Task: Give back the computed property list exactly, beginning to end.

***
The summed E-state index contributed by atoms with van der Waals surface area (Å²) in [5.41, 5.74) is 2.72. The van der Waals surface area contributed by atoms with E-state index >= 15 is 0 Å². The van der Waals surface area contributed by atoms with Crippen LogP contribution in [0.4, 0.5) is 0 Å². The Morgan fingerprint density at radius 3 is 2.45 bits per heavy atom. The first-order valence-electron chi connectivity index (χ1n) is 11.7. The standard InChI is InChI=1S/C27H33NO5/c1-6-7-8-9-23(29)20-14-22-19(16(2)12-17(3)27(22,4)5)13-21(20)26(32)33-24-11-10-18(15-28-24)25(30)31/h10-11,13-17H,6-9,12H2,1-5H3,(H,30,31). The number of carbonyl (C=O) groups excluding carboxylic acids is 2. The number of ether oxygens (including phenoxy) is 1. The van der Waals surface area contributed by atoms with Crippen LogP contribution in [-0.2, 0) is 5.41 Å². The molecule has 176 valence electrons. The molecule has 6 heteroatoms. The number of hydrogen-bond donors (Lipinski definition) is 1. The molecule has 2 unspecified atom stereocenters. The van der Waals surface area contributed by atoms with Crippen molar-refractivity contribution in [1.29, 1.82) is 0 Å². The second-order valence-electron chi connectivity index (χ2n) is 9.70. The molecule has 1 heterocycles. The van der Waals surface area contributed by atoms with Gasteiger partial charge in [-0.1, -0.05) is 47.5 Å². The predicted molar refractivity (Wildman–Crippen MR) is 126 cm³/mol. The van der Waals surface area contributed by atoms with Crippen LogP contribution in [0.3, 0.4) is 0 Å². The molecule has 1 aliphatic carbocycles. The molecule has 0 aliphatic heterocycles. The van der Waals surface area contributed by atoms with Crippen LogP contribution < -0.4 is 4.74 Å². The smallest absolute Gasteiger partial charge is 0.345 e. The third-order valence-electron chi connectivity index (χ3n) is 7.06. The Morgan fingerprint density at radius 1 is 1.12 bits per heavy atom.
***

The summed E-state index contributed by atoms with van der Waals surface area (Å²) in [5.41, 5.74) is 2.72. The van der Waals surface area contributed by atoms with E-state index >= 15 is 0 Å². The van der Waals surface area contributed by atoms with Crippen LogP contribution in [0.4, 0.5) is 0 Å². The Morgan fingerprint density at radius 3 is 2.45 bits per heavy atom. The first-order valence-electron chi connectivity index (χ1n) is 11.7. The standard InChI is InChI=1S/C27H33NO5/c1-6-7-8-9-23(29)20-14-22-19(16(2)12-17(3)27(22,4)5)13-21(20)26(32)33-24-11-10-18(15-28-24)25(30)31/h10-11,13-17H,6-9,12H2,1-5H3,(H,30,31). The number of carbonyl (C=O) groups excluding carboxylic acids is 2. The number of ether oxygens (including phenoxy) is 1. The van der Waals surface area contributed by atoms with Crippen LogP contribution in [-0.2, 0) is 5.41 Å². The molecule has 176 valence electrons. The molecule has 6 heteroatoms. The number of hydrogen-bond donors (Lipinski definition) is 1. The molecule has 2 unspecified atom stereocenters. The van der Waals surface area contributed by atoms with Crippen molar-refractivity contribution in [1.29, 1.82) is 0 Å². The second-order valence-electron chi connectivity index (χ2n) is 9.70. The molecule has 1 heterocycles. The van der Waals surface area contributed by atoms with Gasteiger partial charge in [-0.1, -0.05) is 47.5 Å². The predicted molar refractivity (Wildman–Crippen MR) is 126 cm³/mol. The van der Waals surface area contributed by atoms with Crippen LogP contribution in [0.3, 0.4) is 0 Å². The molecule has 1 aliphatic carbocycles. The molecule has 0 aliphatic heterocycles. The van der Waals surface area contributed by atoms with Crippen LogP contribution < -0.4 is 4.74 Å². The smallest absolute Gasteiger partial charge is 0.345 e. The third-order valence-electron chi connectivity index (χ3n) is 7.06. The Morgan fingerprint density at radius 1 is 1.12 bits per heavy atom.